Claudine Burroughs’s life with her distant, social-climbing husband has become intolerable, and she expects few tidings of comfort or joy this Christmas season. At a party, she meets Dai Tregarron, a Welsh poet with a bad reputation, which quickly gets worse after three young gentlemen accuse him of attacking a prostitute at the party. Claudine, however, finds their tale a little too convenient and sets out to uncover the truth. Perry, as always, does an admirable job of pulling back the Christmas tree skirt and showing the darker underside tucked away behind the trappings of a Victorian holiday.
, by Shelley Shepard Gray (Avon; paperback, $12.99)
Beth Byler has been a good girl her whole life, taking care of her disabled mother and looking after other people’s children. So this Christmas she gets a tattooed undercover DEA agent in her stocking — or rather, bleeding on the porch — in Gray’s new Amish romance. Before you can say “Witness,” Beth has the endangered agent all bandaged up and hidden safely away. In the secondary plotline, Jacob Schrock has a tall Christmas wish to fulfill: His wife wants him to forgive his father, who not only murdered her brother but was going to let Jacob go to prison for the crime.
Christmas from Heaven
, read by Tom Brokaw, illustrated by Robert T. Barrett (Shadow Mountain, $21.99)
In 1948, Lt. Gail Halvorsen was part of the Berlin airlift, dropping much-needed supplies over West Berlin. After giving two sticks of gum to some German children, Halvorsen was inspired to take his gum and chocolate rations and “bomb” the city with candy. The idea caught on, and hundreds of airmen donated their rations. Halvorsen, who became known as “The Candy Bomber,” and other pilots would “wiggle” their wings before sending small parachutes laden with goodies floating down. By December, U.S. candymakers had donated tons of candy. The book, which combines illustrations and photographs, comes with a CD read by veteran newsman Tom Brokaw, accompanied by the Mormon Tabernacle Choir.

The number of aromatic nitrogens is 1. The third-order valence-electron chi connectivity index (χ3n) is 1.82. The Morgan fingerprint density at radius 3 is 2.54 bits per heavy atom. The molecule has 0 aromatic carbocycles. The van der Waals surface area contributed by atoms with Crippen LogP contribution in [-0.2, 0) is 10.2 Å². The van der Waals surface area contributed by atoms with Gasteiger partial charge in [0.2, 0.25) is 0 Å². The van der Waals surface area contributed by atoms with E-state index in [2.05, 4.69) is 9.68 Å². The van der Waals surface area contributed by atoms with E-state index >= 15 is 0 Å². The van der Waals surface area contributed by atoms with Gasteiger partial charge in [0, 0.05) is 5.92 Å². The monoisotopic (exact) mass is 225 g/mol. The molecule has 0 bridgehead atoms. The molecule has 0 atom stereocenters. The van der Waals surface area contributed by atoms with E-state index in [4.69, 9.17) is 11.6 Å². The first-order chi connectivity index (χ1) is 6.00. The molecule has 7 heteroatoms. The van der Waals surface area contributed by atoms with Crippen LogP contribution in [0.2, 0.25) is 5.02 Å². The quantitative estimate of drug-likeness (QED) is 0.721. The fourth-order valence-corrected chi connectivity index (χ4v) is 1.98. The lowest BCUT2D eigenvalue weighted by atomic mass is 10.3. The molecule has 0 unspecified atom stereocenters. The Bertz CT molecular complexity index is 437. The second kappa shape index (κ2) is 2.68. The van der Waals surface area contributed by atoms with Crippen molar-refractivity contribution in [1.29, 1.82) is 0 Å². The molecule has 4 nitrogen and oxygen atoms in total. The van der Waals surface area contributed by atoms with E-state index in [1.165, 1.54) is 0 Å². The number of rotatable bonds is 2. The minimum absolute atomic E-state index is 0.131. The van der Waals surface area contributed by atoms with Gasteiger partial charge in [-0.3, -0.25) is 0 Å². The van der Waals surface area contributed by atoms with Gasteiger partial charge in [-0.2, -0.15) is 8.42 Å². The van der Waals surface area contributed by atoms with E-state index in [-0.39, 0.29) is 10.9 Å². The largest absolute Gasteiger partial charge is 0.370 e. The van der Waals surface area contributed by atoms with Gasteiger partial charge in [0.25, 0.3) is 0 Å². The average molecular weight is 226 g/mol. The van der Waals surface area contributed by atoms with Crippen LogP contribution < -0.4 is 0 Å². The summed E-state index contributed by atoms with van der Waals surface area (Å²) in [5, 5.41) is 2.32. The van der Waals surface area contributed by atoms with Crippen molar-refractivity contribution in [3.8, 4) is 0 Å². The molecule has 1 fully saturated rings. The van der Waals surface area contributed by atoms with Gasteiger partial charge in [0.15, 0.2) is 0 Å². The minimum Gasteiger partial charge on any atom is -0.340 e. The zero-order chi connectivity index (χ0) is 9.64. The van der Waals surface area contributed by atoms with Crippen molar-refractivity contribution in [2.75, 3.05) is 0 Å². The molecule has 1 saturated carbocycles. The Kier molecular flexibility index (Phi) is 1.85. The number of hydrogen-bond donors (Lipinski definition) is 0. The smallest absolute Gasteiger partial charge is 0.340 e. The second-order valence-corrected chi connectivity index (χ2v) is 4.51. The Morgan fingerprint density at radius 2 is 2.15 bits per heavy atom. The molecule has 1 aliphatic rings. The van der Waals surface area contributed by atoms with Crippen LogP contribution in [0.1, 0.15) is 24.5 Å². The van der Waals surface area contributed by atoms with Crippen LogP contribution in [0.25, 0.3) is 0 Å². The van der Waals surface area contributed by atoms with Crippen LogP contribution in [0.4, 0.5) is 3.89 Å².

Duck the Halls
, by Donna Andrews (Minotaur, $24.99)
It doesn’t take a Sherlock to detect fowl play in Andrews’s newest mystery. A prankster has unleashed a cage full of cranky skunks on the Baptist church, rendering it unusable right before Christmas. Then a seven-foot-long emerald boa constrictor emerges from the evergreens during a Christmas concert, and hundreds of ducks are set loose in the local Catholic church. Things take a serious turn when a fire breaks out at Trinity Episcopal Church, and the most hated man in the vestry is found murdered. Can amateur sleuth Meg Langslow keep the holiday festivities from going further off the rails? And will this be the year her mother and mother-in-law’s escalating gourmet hostilities render Christmas dinner completely inedible?
A Nantucket Christmas
, by Nancy Thayer (Ballantine, $18)
Christmas on Nantucket Island sounds delightful — unless you’re Nicole Somerset. The 50-something newlywed is facing a week with her spoiled and very pregnant stepdaughter. Then her husband’s nightmare of an ex-wife shows up on Christmas Eve, and even mainlining fudge is unlikely to help. Fortunately, there’s also a 4-year-old boy being denied refined sugar and a canine companion who needs Nicole’s cuddling. The ending is absurdly full of peace and goodwill to socialites, but on the plus side, an abandoned dog gets a home for the holidays.
Good Tidings and Great Joy
, by Sarah Palin (Broadside, $22.99)
The former Alaskan governor cries havoc and lets slip the dogs of War on Christmas. (I like to imagine an army of festive canines led by the Grinch’s be-antlered sled pooch.) Palin combines stories about Christmas in Wasilla (she got Todd a gun last year) with anecdotes of crosses and nativity scenes under threat. Are there instances of what Palin calls “angry atheists armed with lawyers” trying to get crèches removed from public parks? Sure. A judge ruled this month that the Mount Soledad cross in California, which honors veterans, will have to come down. (Although, as Palin notes, sometimes Christmas wins in court.) As for whether it counts as religious persecution when a Wal-Mart greeter offers you “Season’s greetings,” consult evangelical author Rachel Held Evans’s handy flowchart: “Did someone threaten your life, safety, civil liberties, or right to worship?” No. “Did someone wish you a happy holidays?” Yes. “You are not being persecuted.”
We now return to our regularly scheduled eggnog.
Zipp regularly reviews books for the Christian Science Monitor and The Washington Post.